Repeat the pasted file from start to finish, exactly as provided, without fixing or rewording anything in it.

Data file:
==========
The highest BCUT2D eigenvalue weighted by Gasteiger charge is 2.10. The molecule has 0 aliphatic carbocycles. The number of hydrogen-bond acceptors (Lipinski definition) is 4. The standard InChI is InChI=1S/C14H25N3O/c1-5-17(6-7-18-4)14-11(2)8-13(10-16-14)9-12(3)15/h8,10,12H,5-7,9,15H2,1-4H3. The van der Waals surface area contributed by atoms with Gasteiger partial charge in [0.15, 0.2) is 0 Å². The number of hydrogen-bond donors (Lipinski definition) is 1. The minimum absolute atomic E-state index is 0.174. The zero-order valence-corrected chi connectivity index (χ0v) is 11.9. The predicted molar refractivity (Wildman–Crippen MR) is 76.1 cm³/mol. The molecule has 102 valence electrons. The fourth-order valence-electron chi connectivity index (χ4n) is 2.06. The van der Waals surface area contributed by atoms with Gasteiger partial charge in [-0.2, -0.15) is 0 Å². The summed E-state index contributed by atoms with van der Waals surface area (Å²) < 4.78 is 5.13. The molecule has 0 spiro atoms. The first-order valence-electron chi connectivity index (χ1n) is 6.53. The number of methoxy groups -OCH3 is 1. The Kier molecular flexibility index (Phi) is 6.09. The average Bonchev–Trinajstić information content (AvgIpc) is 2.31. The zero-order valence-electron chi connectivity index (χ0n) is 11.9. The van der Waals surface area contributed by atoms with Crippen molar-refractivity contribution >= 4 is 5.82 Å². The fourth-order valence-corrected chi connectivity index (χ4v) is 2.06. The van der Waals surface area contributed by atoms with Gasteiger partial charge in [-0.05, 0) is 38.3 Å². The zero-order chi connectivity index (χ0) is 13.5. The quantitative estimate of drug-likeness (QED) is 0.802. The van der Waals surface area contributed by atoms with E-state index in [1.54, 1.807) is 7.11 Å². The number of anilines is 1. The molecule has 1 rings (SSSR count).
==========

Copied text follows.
The highest BCUT2D eigenvalue weighted by Gasteiger charge is 2.10. The molecule has 0 aliphatic carbocycles. The number of hydrogen-bond acceptors (Lipinski definition) is 4. The standard InChI is InChI=1S/C14H25N3O/c1-5-17(6-7-18-4)14-11(2)8-13(10-16-14)9-12(3)15/h8,10,12H,5-7,9,15H2,1-4H3. The van der Waals surface area contributed by atoms with Gasteiger partial charge in [0.15, 0.2) is 0 Å². The number of hydrogen-bond donors (Lipinski definition) is 1. The minimum absolute atomic E-state index is 0.174. The zero-order valence-corrected chi connectivity index (χ0v) is 11.9. The predicted molar refractivity (Wildman–Crippen MR) is 76.1 cm³/mol. The molecule has 102 valence electrons. The fourth-order valence-electron chi connectivity index (χ4n) is 2.06. The van der Waals surface area contributed by atoms with Gasteiger partial charge in [-0.2, -0.15) is 0 Å². The summed E-state index contributed by atoms with van der Waals surface area (Å²) < 4.78 is 5.13. The molecule has 0 spiro atoms. The first-order valence-electron chi connectivity index (χ1n) is 6.53. The number of methoxy groups -OCH3 is 1. The Kier molecular flexibility index (Phi) is 6.09. The average Bonchev–Trinajstić information content (AvgIpc) is 2.31. The zero-order valence-electron chi connectivity index (χ0n) is 11.9. The van der Waals surface area contributed by atoms with Crippen molar-refractivity contribution >= 4 is 5.82 Å². The fourth-order valence-corrected chi connectivity index (χ4v) is 2.06. The van der Waals surface area contributed by atoms with Gasteiger partial charge in [-0.05, 0) is 38.3 Å². The zero-order chi connectivity index (χ0) is 13.5. The quantitative estimate of drug-likeness (QED) is 0.802. The van der Waals surface area contributed by atoms with E-state index in [1.54, 1.807) is 7.11 Å². The number of anilines is 1. The molecule has 1 rings (SSSR count).